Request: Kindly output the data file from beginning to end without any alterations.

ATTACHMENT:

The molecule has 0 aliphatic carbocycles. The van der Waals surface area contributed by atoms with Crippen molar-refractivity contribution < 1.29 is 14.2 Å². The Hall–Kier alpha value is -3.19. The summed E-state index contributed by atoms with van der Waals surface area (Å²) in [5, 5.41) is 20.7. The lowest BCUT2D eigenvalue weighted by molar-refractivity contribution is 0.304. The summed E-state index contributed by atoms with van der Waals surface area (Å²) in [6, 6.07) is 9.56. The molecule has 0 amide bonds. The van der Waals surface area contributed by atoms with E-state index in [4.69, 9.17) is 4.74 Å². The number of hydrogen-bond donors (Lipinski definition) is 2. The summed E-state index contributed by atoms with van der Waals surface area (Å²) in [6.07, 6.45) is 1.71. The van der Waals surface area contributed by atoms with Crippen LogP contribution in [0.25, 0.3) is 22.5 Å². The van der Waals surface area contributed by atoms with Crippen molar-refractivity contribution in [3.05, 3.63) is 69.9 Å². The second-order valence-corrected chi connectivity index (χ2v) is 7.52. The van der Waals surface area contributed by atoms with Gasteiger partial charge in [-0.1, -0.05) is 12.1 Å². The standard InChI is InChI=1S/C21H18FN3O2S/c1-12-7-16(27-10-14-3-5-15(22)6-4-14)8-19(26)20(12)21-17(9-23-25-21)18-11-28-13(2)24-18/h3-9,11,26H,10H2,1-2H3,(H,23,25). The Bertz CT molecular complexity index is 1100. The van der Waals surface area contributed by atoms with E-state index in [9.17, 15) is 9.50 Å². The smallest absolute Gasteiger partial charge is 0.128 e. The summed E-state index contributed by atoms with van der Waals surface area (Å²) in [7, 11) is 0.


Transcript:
The molecule has 0 aliphatic carbocycles. The van der Waals surface area contributed by atoms with Crippen molar-refractivity contribution < 1.29 is 14.2 Å². The Hall–Kier alpha value is -3.19. The summed E-state index contributed by atoms with van der Waals surface area (Å²) in [5, 5.41) is 20.7. The lowest BCUT2D eigenvalue weighted by molar-refractivity contribution is 0.304. The summed E-state index contributed by atoms with van der Waals surface area (Å²) in [6, 6.07) is 9.56. The molecule has 0 amide bonds. The van der Waals surface area contributed by atoms with E-state index in [4.69, 9.17) is 4.74 Å². The number of hydrogen-bond donors (Lipinski definition) is 2. The summed E-state index contributed by atoms with van der Waals surface area (Å²) in [6.07, 6.45) is 1.71. The van der Waals surface area contributed by atoms with Crippen LogP contribution in [0.25, 0.3) is 22.5 Å². The van der Waals surface area contributed by atoms with Crippen molar-refractivity contribution in [3.05, 3.63) is 69.9 Å². The second-order valence-corrected chi connectivity index (χ2v) is 7.52. The van der Waals surface area contributed by atoms with Gasteiger partial charge in [-0.1, -0.05) is 12.1 Å². The standard InChI is InChI=1S/C21H18FN3O2S/c1-12-7-16(27-10-14-3-5-15(22)6-4-14)8-19(26)20(12)21-17(9-23-25-21)18-11-28-13(2)24-18/h3-9,11,26H,10H2,1-2H3,(H,23,25). The Bertz CT molecular complexity index is 1100. The van der Waals surface area contributed by atoms with E-state index in [9.17, 15) is 9.50 Å². The smallest absolute Gasteiger partial charge is 0.128 e. The summed E-state index contributed by atoms with van der Waals surface area (Å²) in [7, 11) is 0.